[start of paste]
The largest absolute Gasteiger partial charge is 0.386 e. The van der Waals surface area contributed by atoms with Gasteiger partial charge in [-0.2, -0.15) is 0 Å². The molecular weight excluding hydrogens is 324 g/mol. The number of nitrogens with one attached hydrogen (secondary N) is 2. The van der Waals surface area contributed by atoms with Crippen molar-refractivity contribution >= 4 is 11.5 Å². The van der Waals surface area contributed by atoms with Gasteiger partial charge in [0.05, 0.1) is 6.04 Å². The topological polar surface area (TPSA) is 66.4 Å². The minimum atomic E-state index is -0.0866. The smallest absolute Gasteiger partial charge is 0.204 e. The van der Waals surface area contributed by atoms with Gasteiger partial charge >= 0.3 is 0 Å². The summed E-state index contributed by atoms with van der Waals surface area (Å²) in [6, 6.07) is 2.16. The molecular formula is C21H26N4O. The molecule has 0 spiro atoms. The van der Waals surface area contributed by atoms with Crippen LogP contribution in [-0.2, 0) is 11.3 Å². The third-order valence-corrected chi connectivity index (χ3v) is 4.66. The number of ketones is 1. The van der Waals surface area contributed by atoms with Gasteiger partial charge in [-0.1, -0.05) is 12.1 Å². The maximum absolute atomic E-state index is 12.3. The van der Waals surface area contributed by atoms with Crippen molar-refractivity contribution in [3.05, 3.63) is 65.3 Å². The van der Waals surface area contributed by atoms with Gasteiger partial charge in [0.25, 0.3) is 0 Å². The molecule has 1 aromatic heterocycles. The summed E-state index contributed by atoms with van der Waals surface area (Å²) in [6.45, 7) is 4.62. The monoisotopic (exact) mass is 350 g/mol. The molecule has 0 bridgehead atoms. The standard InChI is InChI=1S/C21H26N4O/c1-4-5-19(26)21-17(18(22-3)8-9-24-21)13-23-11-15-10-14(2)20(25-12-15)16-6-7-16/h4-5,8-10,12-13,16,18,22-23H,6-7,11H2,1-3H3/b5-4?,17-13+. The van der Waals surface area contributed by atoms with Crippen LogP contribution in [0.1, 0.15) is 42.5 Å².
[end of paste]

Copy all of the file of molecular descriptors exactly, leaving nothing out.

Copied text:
The largest absolute Gasteiger partial charge is 0.386 e. The van der Waals surface area contributed by atoms with Gasteiger partial charge in [-0.2, -0.15) is 0 Å². The molecular weight excluding hydrogens is 324 g/mol. The number of nitrogens with one attached hydrogen (secondary N) is 2. The van der Waals surface area contributed by atoms with Crippen molar-refractivity contribution >= 4 is 11.5 Å². The van der Waals surface area contributed by atoms with Gasteiger partial charge in [0.05, 0.1) is 6.04 Å². The topological polar surface area (TPSA) is 66.4 Å². The minimum atomic E-state index is -0.0866. The smallest absolute Gasteiger partial charge is 0.204 e. The van der Waals surface area contributed by atoms with Gasteiger partial charge >= 0.3 is 0 Å². The summed E-state index contributed by atoms with van der Waals surface area (Å²) in [6, 6.07) is 2.16. The molecular formula is C21H26N4O. The molecule has 0 spiro atoms. The van der Waals surface area contributed by atoms with Crippen LogP contribution in [-0.2, 0) is 11.3 Å². The third-order valence-corrected chi connectivity index (χ3v) is 4.66. The number of ketones is 1. The van der Waals surface area contributed by atoms with Gasteiger partial charge in [-0.1, -0.05) is 12.1 Å². The maximum absolute atomic E-state index is 12.3. The van der Waals surface area contributed by atoms with Crippen molar-refractivity contribution in [3.05, 3.63) is 65.3 Å². The van der Waals surface area contributed by atoms with Gasteiger partial charge in [0.25, 0.3) is 0 Å². The molecule has 1 aromatic heterocycles. The summed E-state index contributed by atoms with van der Waals surface area (Å²) in [6.45, 7) is 4.62. The monoisotopic (exact) mass is 350 g/mol. The molecule has 0 bridgehead atoms. The standard InChI is InChI=1S/C21H26N4O/c1-4-5-19(26)21-17(18(22-3)8-9-24-21)13-23-11-15-10-14(2)20(25-12-15)16-6-7-16/h4-5,8-10,12-13,16,18,22-23H,6-7,11H2,1-3H3/b5-4?,17-13+. The van der Waals surface area contributed by atoms with Crippen LogP contribution in [0.1, 0.15) is 42.5 Å².